The day I took Martin McGuinness to Baghdad22 March 2017 - by Quintin Oliver
Quintin Oliver recalls the day in 2008 when he took Martin McGuinness to the Iraqi capital.
My mum was more worried about my travelling companion than with the destination; she had moved to Belfast during the second world war, as an English Quaker, banished from Britain as a conscientious objector, required to report to the RUC each day in case she took war secrets to de Valera in Dublin.
Three decades later she had to report again to the RUC. Our family was apparently under IRA surveillance in east Belfast; the police parked a jeep outside our house for three years.
Roll on another thirty years and I was flying to Baghdad, as Martin McGuinness’s bag-carrier in a peace-making mission to launch the Helsinki Principles that he and leaders from the Northern Ireland and South African peace processes had helped craft over long days in a Finnish forest, with warring Iraqi factions.
Martin was an amiable conflict resolution colleague, alert and generous, amusing, and only once steely, when I gauchely overstepped the mark with an inappropriate observation. He charmed our security operatives, thanking them personally and posing for photographs; he wowed our overnight hosts, encouraging their teenager to apply for the PSNI.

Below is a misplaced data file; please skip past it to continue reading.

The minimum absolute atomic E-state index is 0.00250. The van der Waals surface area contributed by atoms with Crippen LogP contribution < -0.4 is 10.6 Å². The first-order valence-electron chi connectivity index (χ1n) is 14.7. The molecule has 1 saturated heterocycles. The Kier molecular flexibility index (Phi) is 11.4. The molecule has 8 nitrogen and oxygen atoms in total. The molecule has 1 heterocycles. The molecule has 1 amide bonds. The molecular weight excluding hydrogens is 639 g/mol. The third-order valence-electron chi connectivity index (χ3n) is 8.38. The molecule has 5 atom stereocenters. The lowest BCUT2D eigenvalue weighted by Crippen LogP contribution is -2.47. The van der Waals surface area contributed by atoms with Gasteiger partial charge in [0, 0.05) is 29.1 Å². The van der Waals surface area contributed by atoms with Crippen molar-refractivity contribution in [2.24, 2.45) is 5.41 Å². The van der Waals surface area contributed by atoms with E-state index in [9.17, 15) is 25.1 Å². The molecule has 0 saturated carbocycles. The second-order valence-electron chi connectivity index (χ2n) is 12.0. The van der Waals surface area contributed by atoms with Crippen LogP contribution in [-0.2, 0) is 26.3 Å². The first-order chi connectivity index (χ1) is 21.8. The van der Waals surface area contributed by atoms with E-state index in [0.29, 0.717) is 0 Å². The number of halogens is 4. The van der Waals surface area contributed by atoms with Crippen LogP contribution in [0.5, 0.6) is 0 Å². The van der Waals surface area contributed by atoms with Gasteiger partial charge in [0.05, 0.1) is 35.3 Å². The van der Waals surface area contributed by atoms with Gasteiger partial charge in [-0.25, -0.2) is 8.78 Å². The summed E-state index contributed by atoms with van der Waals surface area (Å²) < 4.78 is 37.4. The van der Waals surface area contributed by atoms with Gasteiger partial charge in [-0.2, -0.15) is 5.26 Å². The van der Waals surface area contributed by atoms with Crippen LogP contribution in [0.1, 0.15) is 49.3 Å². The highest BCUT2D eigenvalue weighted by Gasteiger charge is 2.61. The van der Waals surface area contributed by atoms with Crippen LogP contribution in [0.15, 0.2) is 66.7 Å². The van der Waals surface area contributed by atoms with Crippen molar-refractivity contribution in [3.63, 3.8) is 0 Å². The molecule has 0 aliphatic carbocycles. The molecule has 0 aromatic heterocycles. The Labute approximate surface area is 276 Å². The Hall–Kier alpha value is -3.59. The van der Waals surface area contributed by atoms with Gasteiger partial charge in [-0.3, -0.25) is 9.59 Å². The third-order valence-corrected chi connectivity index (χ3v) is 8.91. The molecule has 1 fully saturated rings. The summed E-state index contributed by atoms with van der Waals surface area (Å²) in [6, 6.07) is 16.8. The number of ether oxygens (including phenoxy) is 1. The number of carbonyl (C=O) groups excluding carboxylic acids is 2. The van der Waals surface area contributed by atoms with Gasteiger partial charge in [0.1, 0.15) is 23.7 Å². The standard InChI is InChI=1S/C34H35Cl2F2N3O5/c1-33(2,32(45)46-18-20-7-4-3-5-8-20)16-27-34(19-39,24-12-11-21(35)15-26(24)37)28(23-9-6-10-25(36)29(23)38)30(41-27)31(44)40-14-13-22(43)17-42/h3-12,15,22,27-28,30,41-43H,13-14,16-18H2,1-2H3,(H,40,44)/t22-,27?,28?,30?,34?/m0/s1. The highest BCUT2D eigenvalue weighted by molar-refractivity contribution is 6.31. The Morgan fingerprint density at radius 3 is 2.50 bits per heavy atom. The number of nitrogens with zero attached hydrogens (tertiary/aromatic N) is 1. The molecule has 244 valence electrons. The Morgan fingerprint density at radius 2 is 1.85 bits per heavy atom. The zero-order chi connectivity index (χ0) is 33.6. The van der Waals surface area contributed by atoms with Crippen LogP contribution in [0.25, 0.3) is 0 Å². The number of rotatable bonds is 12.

Nevertheless, in the Iraqi negotiations he showed his formidable skills, highlighting the power of leadership and dovetailing seamlessly with the DUP’s Jeffrey Donaldson and the PUP’s Billy Hutchinson as they compared their "legal and illegal armies", and the attempts made to eliminate each other. Now they were sharing a cabinet table. That authenticity made a powerful impact.
Over dinner in Helsinki, I teased him for pouring salt on his food, before tasting it. Ironically now, he retorted that he had to face worse enemies than a scattering of sodium. He scolded me for tweeting about his illness last month – he wanted, and I want him, to be remembered for his leadership.
An edited version of this article was first published in today's Daily Mirror.